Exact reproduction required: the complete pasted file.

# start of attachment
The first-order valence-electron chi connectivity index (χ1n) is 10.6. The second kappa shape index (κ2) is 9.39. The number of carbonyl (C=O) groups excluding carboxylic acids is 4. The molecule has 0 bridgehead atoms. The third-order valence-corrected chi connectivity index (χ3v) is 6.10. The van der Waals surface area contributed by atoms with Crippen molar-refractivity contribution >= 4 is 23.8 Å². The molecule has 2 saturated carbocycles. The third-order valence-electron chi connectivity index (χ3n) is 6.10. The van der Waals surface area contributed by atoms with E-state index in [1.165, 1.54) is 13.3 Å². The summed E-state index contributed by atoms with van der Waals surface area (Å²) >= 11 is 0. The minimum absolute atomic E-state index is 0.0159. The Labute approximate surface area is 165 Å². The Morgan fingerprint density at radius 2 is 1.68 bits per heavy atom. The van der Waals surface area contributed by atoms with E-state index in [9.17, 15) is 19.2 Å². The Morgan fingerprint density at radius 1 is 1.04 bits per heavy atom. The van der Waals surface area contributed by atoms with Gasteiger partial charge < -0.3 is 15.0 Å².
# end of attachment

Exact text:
The first-order valence-electron chi connectivity index (χ1n) is 10.6. The second kappa shape index (κ2) is 9.39. The number of carbonyl (C=O) groups excluding carboxylic acids is 4. The molecule has 0 bridgehead atoms. The third-order valence-corrected chi connectivity index (χ3v) is 6.10. The van der Waals surface area contributed by atoms with Crippen molar-refractivity contribution >= 4 is 23.8 Å². The molecule has 2 saturated carbocycles. The third-order valence-electron chi connectivity index (χ3n) is 6.10. The van der Waals surface area contributed by atoms with E-state index in [1.165, 1.54) is 13.3 Å². The summed E-state index contributed by atoms with van der Waals surface area (Å²) >= 11 is 0. The minimum absolute atomic E-state index is 0.0159. The Labute approximate surface area is 165 Å². The Morgan fingerprint density at radius 2 is 1.68 bits per heavy atom. The van der Waals surface area contributed by atoms with E-state index in [9.17, 15) is 19.2 Å². The Morgan fingerprint density at radius 1 is 1.04 bits per heavy atom. The van der Waals surface area contributed by atoms with Gasteiger partial charge < -0.3 is 15.0 Å².